Diary of a Student Pilot

David Walker writes about his experiences as he learns how to fly, after winning a competition to become a pilot.

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Part 11 – Navigation

Following on from the success of now doing my first solo flight, the next stage of the process is to do more solo consolidation circuits, to build up the hours and confidence levels of flying on your own. However, the week after I went solo, the winds were too strong for a student to do such a manoeuvre – but they didn’t pose a problem to do something else. My first cross country navigation exercise!

A few weeks ago, I was taught how to fill out the above Pilots Log – or in other words – PLOG. This provides all the information you need when travelling cross country, taking into account headings, wind speed and safe altitudes. To compile all of this information together, you need a map, compass, scale ruler and a rather clever little handheld computer called a CRP-1.

So, let’s say we want to go from Compton to Yeovilton, then Crewkerne, down to the coast, across to Puddletown and back to Compton, as shown in the PLOG. The route gets drawn out and, using the scale ruler, we measure the distance of each leg, along with the protractor, to work out the angle in degrees of each point for when we turn. The boxes DIST and TR(T) and then filled in.

The map tells us that in the area we want to fly in, the maximum elevation is 1300ft. This is depicted by the large number 1, with a small 3 next to it. For safety, we add on 1000ft to this figure and fill out 23 in the SAFE ALT box. This figure is then rounded up to the nearest 1000ft which gives us our planned altitude of 3000ft. The box PLAN ALT is then completed with 30. Our air speed which we intend to fly at is 105kts, so 105 is then filled in the True Air Speed box (TAS).

We now need to see how windy it’s going to be up there. Twice a day, the MET office issues a predicted wind speed chart, which gives you the height in feet, direction it’s coming from, how strong it is and the temperature variation for that particular level you’re at. You look up the nearest chart for the area you wish to fly in and fill out the W/V box for direction and speed.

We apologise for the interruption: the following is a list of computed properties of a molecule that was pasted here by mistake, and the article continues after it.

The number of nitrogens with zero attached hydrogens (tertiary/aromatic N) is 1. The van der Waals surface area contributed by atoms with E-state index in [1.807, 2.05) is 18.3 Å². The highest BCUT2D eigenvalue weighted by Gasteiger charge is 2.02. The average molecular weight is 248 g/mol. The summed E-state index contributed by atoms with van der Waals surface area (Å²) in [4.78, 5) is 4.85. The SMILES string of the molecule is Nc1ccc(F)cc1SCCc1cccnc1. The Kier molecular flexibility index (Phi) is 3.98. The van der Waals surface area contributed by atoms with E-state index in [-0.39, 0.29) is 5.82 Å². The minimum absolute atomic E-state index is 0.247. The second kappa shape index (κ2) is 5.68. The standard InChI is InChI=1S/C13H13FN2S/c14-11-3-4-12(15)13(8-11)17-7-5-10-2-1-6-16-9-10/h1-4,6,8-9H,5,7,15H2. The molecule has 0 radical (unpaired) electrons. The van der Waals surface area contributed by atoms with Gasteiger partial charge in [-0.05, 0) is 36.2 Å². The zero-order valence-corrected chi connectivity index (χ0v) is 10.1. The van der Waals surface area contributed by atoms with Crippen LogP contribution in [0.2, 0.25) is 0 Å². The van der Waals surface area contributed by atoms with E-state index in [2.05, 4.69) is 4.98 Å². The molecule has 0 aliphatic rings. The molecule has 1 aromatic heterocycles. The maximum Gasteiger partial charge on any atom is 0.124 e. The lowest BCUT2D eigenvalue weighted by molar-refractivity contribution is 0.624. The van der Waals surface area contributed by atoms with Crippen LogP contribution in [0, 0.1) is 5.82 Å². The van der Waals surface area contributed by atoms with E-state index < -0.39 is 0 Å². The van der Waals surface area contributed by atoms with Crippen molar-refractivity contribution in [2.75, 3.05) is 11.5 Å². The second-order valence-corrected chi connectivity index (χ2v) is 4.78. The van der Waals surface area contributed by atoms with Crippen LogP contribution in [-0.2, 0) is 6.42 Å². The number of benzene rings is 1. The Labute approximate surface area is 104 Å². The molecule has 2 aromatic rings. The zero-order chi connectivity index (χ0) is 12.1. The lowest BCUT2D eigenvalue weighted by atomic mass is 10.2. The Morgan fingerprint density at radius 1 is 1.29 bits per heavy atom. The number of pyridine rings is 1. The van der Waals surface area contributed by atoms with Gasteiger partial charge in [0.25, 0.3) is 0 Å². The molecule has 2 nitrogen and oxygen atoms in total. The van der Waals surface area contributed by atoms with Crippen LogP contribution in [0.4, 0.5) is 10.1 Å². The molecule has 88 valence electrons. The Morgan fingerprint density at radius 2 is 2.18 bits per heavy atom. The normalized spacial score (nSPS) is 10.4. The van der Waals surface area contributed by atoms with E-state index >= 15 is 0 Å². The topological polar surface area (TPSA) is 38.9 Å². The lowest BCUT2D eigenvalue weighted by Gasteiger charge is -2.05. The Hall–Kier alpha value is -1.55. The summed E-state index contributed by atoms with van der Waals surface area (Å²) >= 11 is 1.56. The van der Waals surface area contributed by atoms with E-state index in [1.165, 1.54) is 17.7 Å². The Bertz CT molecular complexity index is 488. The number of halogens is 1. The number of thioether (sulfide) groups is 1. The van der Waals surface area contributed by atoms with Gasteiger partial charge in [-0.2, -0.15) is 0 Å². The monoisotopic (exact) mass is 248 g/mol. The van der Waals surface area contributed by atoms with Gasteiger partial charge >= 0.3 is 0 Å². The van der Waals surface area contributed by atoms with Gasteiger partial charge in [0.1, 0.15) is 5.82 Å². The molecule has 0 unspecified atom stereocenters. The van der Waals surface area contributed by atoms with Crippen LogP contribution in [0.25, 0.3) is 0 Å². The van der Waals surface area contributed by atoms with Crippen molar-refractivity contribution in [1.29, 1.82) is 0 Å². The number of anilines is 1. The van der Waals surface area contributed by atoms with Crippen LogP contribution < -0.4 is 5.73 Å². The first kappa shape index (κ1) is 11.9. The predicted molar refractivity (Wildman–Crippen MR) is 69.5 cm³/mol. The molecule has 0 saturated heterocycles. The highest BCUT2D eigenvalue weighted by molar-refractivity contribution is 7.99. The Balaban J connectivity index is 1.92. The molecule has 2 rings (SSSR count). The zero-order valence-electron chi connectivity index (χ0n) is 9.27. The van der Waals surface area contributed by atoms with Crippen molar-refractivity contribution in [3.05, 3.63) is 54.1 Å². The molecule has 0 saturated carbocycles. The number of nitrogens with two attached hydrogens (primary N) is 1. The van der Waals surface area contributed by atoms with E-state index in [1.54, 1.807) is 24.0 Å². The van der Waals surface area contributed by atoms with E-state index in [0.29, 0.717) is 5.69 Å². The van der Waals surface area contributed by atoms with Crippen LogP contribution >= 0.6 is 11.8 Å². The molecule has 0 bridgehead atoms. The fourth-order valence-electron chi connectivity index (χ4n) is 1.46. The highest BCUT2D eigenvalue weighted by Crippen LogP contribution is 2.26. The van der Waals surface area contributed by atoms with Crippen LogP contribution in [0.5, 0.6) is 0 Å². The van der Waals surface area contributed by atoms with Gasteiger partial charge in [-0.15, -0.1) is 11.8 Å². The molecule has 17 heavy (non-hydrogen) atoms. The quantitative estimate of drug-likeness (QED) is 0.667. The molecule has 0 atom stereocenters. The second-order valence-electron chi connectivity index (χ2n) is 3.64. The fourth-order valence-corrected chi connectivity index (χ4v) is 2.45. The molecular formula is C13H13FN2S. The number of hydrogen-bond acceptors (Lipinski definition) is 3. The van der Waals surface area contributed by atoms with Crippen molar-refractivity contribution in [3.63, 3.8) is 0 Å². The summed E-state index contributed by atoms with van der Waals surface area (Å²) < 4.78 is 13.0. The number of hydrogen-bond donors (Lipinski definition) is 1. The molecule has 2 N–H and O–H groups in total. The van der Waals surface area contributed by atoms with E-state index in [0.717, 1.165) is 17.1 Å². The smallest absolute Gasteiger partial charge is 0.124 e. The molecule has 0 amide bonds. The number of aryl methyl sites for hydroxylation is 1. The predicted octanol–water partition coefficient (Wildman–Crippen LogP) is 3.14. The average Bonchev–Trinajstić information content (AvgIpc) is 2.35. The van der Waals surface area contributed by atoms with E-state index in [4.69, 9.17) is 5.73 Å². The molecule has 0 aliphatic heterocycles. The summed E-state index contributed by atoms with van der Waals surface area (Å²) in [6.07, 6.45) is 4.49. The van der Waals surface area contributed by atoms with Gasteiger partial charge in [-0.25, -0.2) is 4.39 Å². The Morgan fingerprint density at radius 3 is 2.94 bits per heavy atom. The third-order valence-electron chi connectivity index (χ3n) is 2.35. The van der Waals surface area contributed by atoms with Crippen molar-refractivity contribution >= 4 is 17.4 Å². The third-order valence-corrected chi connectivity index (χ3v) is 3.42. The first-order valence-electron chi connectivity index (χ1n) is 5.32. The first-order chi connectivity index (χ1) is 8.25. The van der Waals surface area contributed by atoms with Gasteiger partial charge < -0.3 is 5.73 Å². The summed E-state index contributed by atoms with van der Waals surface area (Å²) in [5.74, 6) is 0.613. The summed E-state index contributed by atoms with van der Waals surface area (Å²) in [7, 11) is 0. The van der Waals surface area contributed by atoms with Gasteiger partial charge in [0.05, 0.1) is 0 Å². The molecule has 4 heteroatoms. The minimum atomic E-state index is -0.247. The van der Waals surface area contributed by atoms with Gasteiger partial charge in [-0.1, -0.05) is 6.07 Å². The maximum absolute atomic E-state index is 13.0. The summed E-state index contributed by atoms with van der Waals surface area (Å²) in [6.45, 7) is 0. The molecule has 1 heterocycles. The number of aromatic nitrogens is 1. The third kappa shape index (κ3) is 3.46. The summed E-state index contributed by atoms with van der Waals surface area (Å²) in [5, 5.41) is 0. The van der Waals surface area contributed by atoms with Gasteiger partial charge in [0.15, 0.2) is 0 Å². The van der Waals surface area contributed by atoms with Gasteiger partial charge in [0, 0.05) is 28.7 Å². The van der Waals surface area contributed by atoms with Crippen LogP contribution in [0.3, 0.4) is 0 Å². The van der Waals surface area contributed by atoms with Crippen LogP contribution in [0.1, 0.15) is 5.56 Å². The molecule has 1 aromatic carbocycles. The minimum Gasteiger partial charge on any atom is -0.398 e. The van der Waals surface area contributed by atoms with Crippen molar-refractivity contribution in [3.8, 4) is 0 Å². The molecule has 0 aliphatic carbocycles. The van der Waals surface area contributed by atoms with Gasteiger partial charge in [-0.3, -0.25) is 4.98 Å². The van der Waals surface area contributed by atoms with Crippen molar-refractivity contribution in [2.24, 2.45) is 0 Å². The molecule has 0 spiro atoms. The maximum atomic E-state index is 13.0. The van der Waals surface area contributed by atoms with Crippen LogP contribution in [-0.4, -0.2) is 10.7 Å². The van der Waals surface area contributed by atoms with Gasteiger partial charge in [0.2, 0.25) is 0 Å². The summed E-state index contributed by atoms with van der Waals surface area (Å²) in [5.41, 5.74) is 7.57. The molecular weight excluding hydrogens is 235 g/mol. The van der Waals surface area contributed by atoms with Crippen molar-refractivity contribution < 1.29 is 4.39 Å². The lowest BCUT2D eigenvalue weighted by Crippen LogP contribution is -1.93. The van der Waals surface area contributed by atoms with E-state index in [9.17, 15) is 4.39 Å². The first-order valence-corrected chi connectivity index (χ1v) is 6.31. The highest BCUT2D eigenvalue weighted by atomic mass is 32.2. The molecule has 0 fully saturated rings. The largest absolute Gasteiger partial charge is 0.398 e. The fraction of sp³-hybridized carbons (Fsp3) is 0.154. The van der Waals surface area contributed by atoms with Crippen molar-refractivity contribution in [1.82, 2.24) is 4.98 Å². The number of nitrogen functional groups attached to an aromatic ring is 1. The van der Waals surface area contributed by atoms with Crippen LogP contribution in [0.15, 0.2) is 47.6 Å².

Note: For the purposes of this explanation, the wind direction on the PLOG is different from the chart. This is because I could only find limited images online for the blog.

To complete the rest of the boxes and work out the calculations of your True Heading, Magnetic Heading, Ground Speed and Time it takes to cover the distance, all require the use of the CRP-1 computer. I’m not even going to start to try and explain how to use it, as there’s several stages to go through to get each of the answers. But trust me when I say, it’s a clever little gizmo, that really does work!

Although it was a little windy for solo circuits, my instructor and I did manage to fly that day on a route which we’d mapped out. It was gloriously sunny, and as we came near to the coast, we saw the Isle of Portland and Chesil Beach looking magnificent from the air. When you get views like this, it just goes to show, how amazing flying can be. If you would like to have a trial lesson, pleasure flight, or even just a cup of coffee with some cake at the airfield, then feel free to get in touch with the great staff at Abbasair, who will be happy to help however they can.

#Abbas #Aerial #Compton #Diary #DJI #Dorset #Drone #Drones #flying #Hampshire #Mavic #Photography #Pilot #Piper #SAS #Southern #Student #Surveys #Warrior #Wiltshire #Portland #PortlandBill 

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